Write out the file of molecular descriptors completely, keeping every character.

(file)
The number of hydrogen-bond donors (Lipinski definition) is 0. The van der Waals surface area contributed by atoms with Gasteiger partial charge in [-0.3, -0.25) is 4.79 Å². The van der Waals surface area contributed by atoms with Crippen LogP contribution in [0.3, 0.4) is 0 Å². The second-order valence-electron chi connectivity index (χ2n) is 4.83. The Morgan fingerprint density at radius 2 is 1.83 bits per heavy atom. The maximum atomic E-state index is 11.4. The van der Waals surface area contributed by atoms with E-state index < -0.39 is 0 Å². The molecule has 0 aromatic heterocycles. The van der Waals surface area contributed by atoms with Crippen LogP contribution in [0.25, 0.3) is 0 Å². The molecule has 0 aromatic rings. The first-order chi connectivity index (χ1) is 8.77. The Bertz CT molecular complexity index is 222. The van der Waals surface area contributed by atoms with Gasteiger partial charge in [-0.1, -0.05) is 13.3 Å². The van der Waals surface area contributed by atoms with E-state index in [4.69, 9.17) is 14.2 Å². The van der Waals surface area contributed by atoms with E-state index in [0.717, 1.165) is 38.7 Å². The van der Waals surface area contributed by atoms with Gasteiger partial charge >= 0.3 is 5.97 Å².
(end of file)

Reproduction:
The number of hydrogen-bond donors (Lipinski definition) is 0. The van der Waals surface area contributed by atoms with Gasteiger partial charge in [-0.3, -0.25) is 4.79 Å². The van der Waals surface area contributed by atoms with Crippen LogP contribution in [0.3, 0.4) is 0 Å². The second-order valence-electron chi connectivity index (χ2n) is 4.83. The Morgan fingerprint density at radius 2 is 1.83 bits per heavy atom. The maximum atomic E-state index is 11.4. The van der Waals surface area contributed by atoms with E-state index < -0.39 is 0 Å². The molecule has 0 aromatic heterocycles. The van der Waals surface area contributed by atoms with Crippen LogP contribution in [0.25, 0.3) is 0 Å². The molecule has 0 aromatic rings. The first-order chi connectivity index (χ1) is 8.77. The Bertz CT molecular complexity index is 222. The van der Waals surface area contributed by atoms with Gasteiger partial charge in [-0.1, -0.05) is 13.3 Å². The van der Waals surface area contributed by atoms with E-state index in [4.69, 9.17) is 14.2 Å². The van der Waals surface area contributed by atoms with E-state index in [0.717, 1.165) is 38.7 Å². The van der Waals surface area contributed by atoms with Gasteiger partial charge >= 0.3 is 5.97 Å².